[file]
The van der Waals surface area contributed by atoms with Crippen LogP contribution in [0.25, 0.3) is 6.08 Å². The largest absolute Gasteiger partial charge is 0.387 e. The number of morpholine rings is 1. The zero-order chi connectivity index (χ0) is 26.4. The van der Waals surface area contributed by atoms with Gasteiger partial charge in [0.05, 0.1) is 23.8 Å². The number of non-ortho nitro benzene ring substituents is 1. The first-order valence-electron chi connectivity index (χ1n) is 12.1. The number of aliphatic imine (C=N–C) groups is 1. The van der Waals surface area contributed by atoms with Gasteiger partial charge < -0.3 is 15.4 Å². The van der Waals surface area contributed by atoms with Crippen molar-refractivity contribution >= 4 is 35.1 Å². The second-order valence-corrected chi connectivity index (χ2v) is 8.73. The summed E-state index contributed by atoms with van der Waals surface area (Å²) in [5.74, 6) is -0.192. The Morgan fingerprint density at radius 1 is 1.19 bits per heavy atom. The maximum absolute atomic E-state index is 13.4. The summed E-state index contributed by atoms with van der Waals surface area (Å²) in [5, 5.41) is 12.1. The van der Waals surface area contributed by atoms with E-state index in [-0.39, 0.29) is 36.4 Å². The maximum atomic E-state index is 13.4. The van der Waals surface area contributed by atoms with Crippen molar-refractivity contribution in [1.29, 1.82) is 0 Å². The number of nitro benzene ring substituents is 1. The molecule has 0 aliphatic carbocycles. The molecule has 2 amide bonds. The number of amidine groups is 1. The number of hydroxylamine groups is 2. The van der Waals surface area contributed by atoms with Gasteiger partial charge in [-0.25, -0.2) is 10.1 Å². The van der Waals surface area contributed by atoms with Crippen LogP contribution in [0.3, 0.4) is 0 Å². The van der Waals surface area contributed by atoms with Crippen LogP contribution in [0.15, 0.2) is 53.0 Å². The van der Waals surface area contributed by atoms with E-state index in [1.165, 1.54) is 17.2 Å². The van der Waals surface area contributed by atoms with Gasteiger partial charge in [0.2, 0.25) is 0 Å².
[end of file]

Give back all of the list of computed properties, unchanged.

The van der Waals surface area contributed by atoms with Crippen LogP contribution in [0.25, 0.3) is 6.08 Å². The largest absolute Gasteiger partial charge is 0.387 e. The number of morpholine rings is 1. The zero-order chi connectivity index (χ0) is 26.4. The van der Waals surface area contributed by atoms with Gasteiger partial charge in [0.05, 0.1) is 23.8 Å². The number of non-ortho nitro benzene ring substituents is 1. The first-order valence-electron chi connectivity index (χ1n) is 12.1. The number of aliphatic imine (C=N–C) groups is 1. The van der Waals surface area contributed by atoms with Gasteiger partial charge < -0.3 is 15.4 Å². The van der Waals surface area contributed by atoms with Crippen molar-refractivity contribution >= 4 is 35.1 Å². The second-order valence-corrected chi connectivity index (χ2v) is 8.73. The summed E-state index contributed by atoms with van der Waals surface area (Å²) in [5.74, 6) is -0.192. The Morgan fingerprint density at radius 1 is 1.19 bits per heavy atom. The maximum absolute atomic E-state index is 13.4. The summed E-state index contributed by atoms with van der Waals surface area (Å²) in [5, 5.41) is 12.1. The van der Waals surface area contributed by atoms with E-state index in [-0.39, 0.29) is 36.4 Å². The maximum atomic E-state index is 13.4. The van der Waals surface area contributed by atoms with Crippen molar-refractivity contribution in [1.29, 1.82) is 0 Å². The number of nitro benzene ring substituents is 1. The molecule has 0 aliphatic carbocycles. The molecule has 2 amide bonds. The number of amidine groups is 1. The number of hydroxylamine groups is 2. The van der Waals surface area contributed by atoms with Gasteiger partial charge in [-0.25, -0.2) is 10.1 Å². The van der Waals surface area contributed by atoms with Crippen LogP contribution in [0.3, 0.4) is 0 Å². The van der Waals surface area contributed by atoms with Crippen LogP contribution in [0.15, 0.2) is 53.0 Å². The van der Waals surface area contributed by atoms with E-state index in [1.165, 1.54) is 17.2 Å². The van der Waals surface area contributed by atoms with Gasteiger partial charge in [0.2, 0.25) is 0 Å².